When I get home I realise my assumptions aren’t correct. The deceased doesn’t need to be an old lady. It could be a man and it could be a younger person. The building is quite big. And there are lots of neighbours. That’s what I think. And then, I abandon any further thoughts on the subject and immerse myself in my writing. As I do every afternoon.
In Fridays at Enrico´s, by Don Carpenter, one of the characters, called Stan Winger, uses his time in prison to develop an unstoppable narrative ability. It’s there, in the middle of nowhere, where his imagination takes off until he manages to generate complete stories and when he really becomes a writer. Somehow, I’m trying to do the same. I’m trying to create a claustrophobic world so that I can see my novels grow. It’s the only way I’ve come up with to achieve it. Some days, many, I firmly think that this building is a prison, that the park nearby is its yard, and that my cell is on the fourth floor, on the door to the right.
The announcement appearedthis morning. It was a photocopy and it was stuck to the main door with cello tape. My assumptions were right. The dead person is a woman, an elderly lady. She was seventy-four. On the black and white photograph I’ve managed to identify the smiling face of one of the two lesbians. I leave the entrance very quickly. I had an appointment with my editor at 10:30 and it’s already 10:32. I read the name of the dead woman and start running down the road.
I spend the rest of the day deciding whether to attend the funeral this afternoon or not. Whether to attending mass or not, whether to present or not my condolences to the remaining lesbian. I’m the neighbour from the fourth floor, I’m very sorry. I do none of such things. I stay at home feeling guilty instead.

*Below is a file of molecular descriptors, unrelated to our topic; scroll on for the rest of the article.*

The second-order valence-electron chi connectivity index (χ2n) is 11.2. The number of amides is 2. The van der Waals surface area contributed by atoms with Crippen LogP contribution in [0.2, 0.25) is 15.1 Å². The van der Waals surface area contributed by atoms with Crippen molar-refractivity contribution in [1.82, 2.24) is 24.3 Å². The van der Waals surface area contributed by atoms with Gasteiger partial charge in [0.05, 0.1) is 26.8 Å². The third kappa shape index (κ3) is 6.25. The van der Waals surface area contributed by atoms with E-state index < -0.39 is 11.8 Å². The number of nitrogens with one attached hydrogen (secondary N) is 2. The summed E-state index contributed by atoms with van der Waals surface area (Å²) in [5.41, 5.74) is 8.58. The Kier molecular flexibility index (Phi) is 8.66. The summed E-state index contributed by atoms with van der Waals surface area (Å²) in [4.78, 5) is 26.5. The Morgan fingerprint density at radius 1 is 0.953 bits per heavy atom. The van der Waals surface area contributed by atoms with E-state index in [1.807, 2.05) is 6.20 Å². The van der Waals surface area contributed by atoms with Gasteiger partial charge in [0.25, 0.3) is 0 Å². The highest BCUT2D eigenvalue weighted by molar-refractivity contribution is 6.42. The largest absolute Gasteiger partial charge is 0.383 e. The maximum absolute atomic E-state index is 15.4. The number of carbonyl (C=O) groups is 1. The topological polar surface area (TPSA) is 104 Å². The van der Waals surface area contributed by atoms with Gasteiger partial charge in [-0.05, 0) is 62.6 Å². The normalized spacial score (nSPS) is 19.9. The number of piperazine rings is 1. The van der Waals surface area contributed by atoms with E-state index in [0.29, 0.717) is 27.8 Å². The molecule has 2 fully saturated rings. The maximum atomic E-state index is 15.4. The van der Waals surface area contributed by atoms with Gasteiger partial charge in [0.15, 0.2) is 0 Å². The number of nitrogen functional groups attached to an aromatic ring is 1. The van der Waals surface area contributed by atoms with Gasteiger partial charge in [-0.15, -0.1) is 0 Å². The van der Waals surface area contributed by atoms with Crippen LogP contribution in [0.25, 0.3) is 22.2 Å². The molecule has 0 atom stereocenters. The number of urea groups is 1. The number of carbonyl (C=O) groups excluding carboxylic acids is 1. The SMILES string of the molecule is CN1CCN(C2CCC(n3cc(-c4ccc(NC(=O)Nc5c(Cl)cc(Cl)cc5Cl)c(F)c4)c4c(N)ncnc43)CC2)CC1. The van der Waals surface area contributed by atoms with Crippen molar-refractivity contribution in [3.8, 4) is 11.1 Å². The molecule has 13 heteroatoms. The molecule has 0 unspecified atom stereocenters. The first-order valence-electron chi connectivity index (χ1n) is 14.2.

It’s nighttime outside. I choose a white shirt and a black jacket. I’m meeting a girl in half an hour. I’ve never seen her face to face. I’ve only seen three of her profile pictures. We’ve chatted twice. Her eyes are small. That detail is what made me dare asking her for a date. My father says that people with small eyes are endearing, and I like endearing people.
I use the stairs to go down. I don’t want to meet my blond neighbour. I’d be embarrassed if she saw me so elegantly dressed. I don’t want to see the widow either. I wouldn’t dare looking at her. While I walk down the stairs, some devices placed on the ceiling detect my presence and make the lights go on as I pass by, illuminating the way in front of me. Everything is automatized, I say to myself, all my movements as an alive man are predictable. Eva. The girl I have a date with is called Eva.